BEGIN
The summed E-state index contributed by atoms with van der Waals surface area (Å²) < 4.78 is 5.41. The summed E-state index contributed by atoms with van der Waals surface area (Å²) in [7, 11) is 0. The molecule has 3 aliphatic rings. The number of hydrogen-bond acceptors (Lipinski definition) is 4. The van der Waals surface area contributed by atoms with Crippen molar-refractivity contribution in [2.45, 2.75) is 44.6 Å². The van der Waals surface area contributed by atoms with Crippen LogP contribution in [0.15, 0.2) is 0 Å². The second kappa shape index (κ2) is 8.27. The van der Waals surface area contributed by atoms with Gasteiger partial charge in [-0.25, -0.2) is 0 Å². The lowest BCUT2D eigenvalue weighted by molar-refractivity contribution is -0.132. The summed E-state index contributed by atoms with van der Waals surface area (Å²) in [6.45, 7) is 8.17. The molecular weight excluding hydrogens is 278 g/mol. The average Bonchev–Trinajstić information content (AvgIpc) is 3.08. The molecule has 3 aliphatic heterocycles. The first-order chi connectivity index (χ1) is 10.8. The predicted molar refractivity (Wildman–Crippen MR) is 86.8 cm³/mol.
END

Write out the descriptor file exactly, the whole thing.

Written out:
The summed E-state index contributed by atoms with van der Waals surface area (Å²) < 4.78 is 5.41. The summed E-state index contributed by atoms with van der Waals surface area (Å²) in [7, 11) is 0. The molecule has 3 aliphatic rings. The number of hydrogen-bond acceptors (Lipinski definition) is 4. The van der Waals surface area contributed by atoms with Crippen molar-refractivity contribution in [2.45, 2.75) is 44.6 Å². The van der Waals surface area contributed by atoms with Crippen LogP contribution in [0.15, 0.2) is 0 Å². The second kappa shape index (κ2) is 8.27. The van der Waals surface area contributed by atoms with Gasteiger partial charge in [-0.25, -0.2) is 0 Å². The lowest BCUT2D eigenvalue weighted by molar-refractivity contribution is -0.132. The summed E-state index contributed by atoms with van der Waals surface area (Å²) in [6.45, 7) is 8.17. The molecular weight excluding hydrogens is 278 g/mol. The average Bonchev–Trinajstić information content (AvgIpc) is 3.08. The molecule has 3 aliphatic heterocycles. The first-order chi connectivity index (χ1) is 10.8. The predicted molar refractivity (Wildman–Crippen MR) is 86.8 cm³/mol.